Taiwan - school classroom paddling 2005
This 26-second clip aired in news bulletins on Taiwanese television on 20 October 2005.
At a junior high school in Taichung (central Taiwan), a boy aged perhaps 13 or 14 is paddled in front of the class by a female teacher, firstly on his hands, where he receives about nine strokes as he stands at her desk with his hands outstretched. She then makes him lean forward, with his elbows on the desk, and gives him nine or ten rapid swats with the paddle on his backside. The boy's face has been obscured, presumably by the television company.
The film was taken by another student, evidently without the teacher's knowledge.
The boy's punishment was reported to be for repeatedly failing to bring his homework, and to have been given at the request of his father.
One can infer that this was a pretty unexceptional event from the fact that at least one of the other students in vision is paying no attention at all to the paddling going on right next to him.
It seems clear that the boy is readily submitting to his punishment without protest.
In some related text coverage, the implement is described as a wooden stick. It actually looks rather like an American school paddle, but I think probably quite a lightweight one, to judge from the rapidity with which it is being administered. There is also the culprit's lack of much visible physical reaction to the punishment, though perhaps he is just very stoical. He does straighten up somewhat about half way through his spanking, but that might just be because he thought the teacher had finished. In a related news story published on that day, an official of the school was reported to have said in the school's defence that the implement was such as to make rather a lot of noise but not to hurt very much.
It would be hard to claim this as a particularly exemplary instance of school CP. For one thing, if it was such a regular occurrence that other students aren't even bothering to look up from what they are doing, it suggests that CP is being used too often for it to be able to have the psychological impact it should, either on the culprit himself or on the other students.
For another thing, the teacher seems to be in a bad temper and a big hurry -- neither condition being conducive to doing the job properly. She appears to be acting somewhat on the spur of the moment, at one point seeming to dither between giving the student more whacks on his hands and making him bend over to be paddled properly. And I have written elsewhere of my view that the hands are not a sensible target for punishment anyway, for several reasons, including the danger of injury and the fact that it makes writing difficult, when writing is one of the main things we expect students to do in class.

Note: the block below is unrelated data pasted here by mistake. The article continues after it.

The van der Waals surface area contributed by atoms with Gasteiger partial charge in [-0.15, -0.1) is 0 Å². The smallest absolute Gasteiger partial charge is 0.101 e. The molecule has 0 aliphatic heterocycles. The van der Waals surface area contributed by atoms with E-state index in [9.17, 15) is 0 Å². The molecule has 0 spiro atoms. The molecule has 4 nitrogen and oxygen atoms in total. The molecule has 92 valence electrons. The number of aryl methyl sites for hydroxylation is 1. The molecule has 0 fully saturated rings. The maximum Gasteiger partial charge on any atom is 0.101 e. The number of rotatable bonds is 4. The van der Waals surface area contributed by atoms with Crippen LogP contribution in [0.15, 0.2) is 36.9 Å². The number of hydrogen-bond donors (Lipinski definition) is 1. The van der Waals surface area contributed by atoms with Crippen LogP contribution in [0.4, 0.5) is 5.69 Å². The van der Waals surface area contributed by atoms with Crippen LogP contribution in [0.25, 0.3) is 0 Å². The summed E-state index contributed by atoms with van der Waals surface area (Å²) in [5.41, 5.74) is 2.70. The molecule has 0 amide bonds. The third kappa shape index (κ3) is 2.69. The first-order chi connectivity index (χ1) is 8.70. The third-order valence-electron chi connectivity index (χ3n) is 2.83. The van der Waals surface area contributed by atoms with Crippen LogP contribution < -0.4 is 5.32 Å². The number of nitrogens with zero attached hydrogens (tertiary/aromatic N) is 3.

And if the punishment is going to be given publicly, it's surely a minimum requirement that it should be carried out in a considered and careful manner, at a measured pace, and invested with a degree of drama and ceremony that will impress itself both on the recipient and on the witnesses. This is how school miscreants are publicly caned in Singapore, where the culture is likewise predominantly Chinese, albeit with residual British overtones. So I think one might argue that the present example falls between all possible stools.
Still, it's an interesting clip, not least because we have not previously had the technology to see classroom scenes caught sur le vif in this manner outside the control or knowledge of school staff. Now that mobile phones with built-in video cameras have become ubiquitous among kids in many countries of the world, and for as long as the school authorities in some areas are failing, or not even trying, to prevent students from operating the wretched things even in the middle of lessons, such snatches of real-life documentary evidence have become more common.
Predictably, the film was seized upon as ammunition in the campaign to have CP outlawed in Taiwan. My own conclusion, if this example is at all typical, would be not that CP should be abolished, but that it should be regulated more carefully and employed more judiciously, and that teachers should be trained how to do it properly. The anti-CP case is also somewhat undermined by the fact that the boy himself did not complain about the paddling and that his parents supported it.
For two news stories inspired by the broadcasting of this film, see 21 October 2005, Corporal punishment should be banned by law, group advocates from an English-language Taiwanese news website, and 26 October 2005, Taiwan caning [sic] sparks heated debate from BBC News. The BBC article is inaccurate in one respect: it says that after the boy is punished on the hands he "turns around, and the teacher hits him again on his backside". In fact he does not turn around, but remains standing facing the desk; the teacher moves behind him as he dutifully leans forward over the desk to take the rest of his whacking on his rear end.
HERE IS THE CLIP:
For more video clips of corporal punishment in Taiwan schools, see here and here.